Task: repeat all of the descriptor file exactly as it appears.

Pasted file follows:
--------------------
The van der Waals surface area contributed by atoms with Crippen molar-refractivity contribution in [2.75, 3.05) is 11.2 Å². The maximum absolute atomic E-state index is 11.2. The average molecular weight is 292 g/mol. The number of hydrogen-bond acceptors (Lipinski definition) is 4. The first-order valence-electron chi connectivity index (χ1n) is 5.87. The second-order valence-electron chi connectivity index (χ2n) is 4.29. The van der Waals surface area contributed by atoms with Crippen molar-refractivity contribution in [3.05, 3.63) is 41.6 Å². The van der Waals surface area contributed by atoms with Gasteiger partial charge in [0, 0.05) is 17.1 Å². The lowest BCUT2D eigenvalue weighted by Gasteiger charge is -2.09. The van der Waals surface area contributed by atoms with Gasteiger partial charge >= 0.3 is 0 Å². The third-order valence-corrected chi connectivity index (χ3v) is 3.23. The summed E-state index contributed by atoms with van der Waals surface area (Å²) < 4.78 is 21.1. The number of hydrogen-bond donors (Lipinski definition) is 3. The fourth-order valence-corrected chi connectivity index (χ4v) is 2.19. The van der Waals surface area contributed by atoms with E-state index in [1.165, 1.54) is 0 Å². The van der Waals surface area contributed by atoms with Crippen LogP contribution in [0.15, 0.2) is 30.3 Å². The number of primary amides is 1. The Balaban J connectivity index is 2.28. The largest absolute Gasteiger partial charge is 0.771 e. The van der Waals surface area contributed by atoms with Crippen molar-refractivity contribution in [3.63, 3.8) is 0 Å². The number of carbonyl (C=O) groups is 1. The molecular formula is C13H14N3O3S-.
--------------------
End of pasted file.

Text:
The van der Waals surface area contributed by atoms with Crippen molar-refractivity contribution in [2.75, 3.05) is 11.2 Å². The maximum absolute atomic E-state index is 11.2. The average molecular weight is 292 g/mol. The number of hydrogen-bond acceptors (Lipinski definition) is 4. The first-order valence-electron chi connectivity index (χ1n) is 5.87. The second-order valence-electron chi connectivity index (χ2n) is 4.29. The van der Waals surface area contributed by atoms with Crippen molar-refractivity contribution in [3.05, 3.63) is 41.6 Å². The van der Waals surface area contributed by atoms with Gasteiger partial charge in [0, 0.05) is 17.1 Å². The lowest BCUT2D eigenvalue weighted by Gasteiger charge is -2.09. The van der Waals surface area contributed by atoms with Gasteiger partial charge >= 0.3 is 0 Å². The third-order valence-corrected chi connectivity index (χ3v) is 3.23. The summed E-state index contributed by atoms with van der Waals surface area (Å²) < 4.78 is 21.1. The number of hydrogen-bond donors (Lipinski definition) is 3. The fourth-order valence-corrected chi connectivity index (χ4v) is 2.19. The van der Waals surface area contributed by atoms with E-state index in [1.165, 1.54) is 0 Å². The van der Waals surface area contributed by atoms with Crippen LogP contribution in [0.15, 0.2) is 30.3 Å². The number of primary amides is 1. The Balaban J connectivity index is 2.28. The largest absolute Gasteiger partial charge is 0.771 e. The van der Waals surface area contributed by atoms with Crippen molar-refractivity contribution in [3.63, 3.8) is 0 Å². The number of carbonyl (C=O) groups is 1. The molecular formula is C13H14N3O3S-.